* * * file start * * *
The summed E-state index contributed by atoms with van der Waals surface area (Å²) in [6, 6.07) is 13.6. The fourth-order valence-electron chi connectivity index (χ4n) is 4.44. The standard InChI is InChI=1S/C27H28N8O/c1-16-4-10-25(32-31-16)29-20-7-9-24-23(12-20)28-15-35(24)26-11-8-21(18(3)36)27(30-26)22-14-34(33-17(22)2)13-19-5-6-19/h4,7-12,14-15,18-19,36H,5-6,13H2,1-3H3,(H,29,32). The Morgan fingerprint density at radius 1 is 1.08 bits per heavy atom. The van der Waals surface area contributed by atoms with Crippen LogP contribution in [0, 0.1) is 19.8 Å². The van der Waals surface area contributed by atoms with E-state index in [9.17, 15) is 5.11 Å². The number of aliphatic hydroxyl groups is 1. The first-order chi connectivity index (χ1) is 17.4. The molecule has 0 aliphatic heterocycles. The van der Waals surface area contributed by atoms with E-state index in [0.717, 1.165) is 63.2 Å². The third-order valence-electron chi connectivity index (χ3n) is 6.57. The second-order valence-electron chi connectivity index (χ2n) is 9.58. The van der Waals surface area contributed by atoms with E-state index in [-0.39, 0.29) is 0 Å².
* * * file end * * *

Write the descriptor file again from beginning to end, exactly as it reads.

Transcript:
The summed E-state index contributed by atoms with van der Waals surface area (Å²) in [6, 6.07) is 13.6. The fourth-order valence-electron chi connectivity index (χ4n) is 4.44. The standard InChI is InChI=1S/C27H28N8O/c1-16-4-10-25(32-31-16)29-20-7-9-24-23(12-20)28-15-35(24)26-11-8-21(18(3)36)27(30-26)22-14-34(33-17(22)2)13-19-5-6-19/h4,7-12,14-15,18-19,36H,5-6,13H2,1-3H3,(H,29,32). The Morgan fingerprint density at radius 1 is 1.08 bits per heavy atom. The van der Waals surface area contributed by atoms with Crippen LogP contribution in [0, 0.1) is 19.8 Å². The van der Waals surface area contributed by atoms with E-state index in [9.17, 15) is 5.11 Å². The number of aliphatic hydroxyl groups is 1. The first-order chi connectivity index (χ1) is 17.4. The molecule has 0 aliphatic heterocycles. The van der Waals surface area contributed by atoms with E-state index in [0.717, 1.165) is 63.2 Å². The third-order valence-electron chi connectivity index (χ3n) is 6.57. The second-order valence-electron chi connectivity index (χ2n) is 9.58. The van der Waals surface area contributed by atoms with E-state index in [-0.39, 0.29) is 0 Å².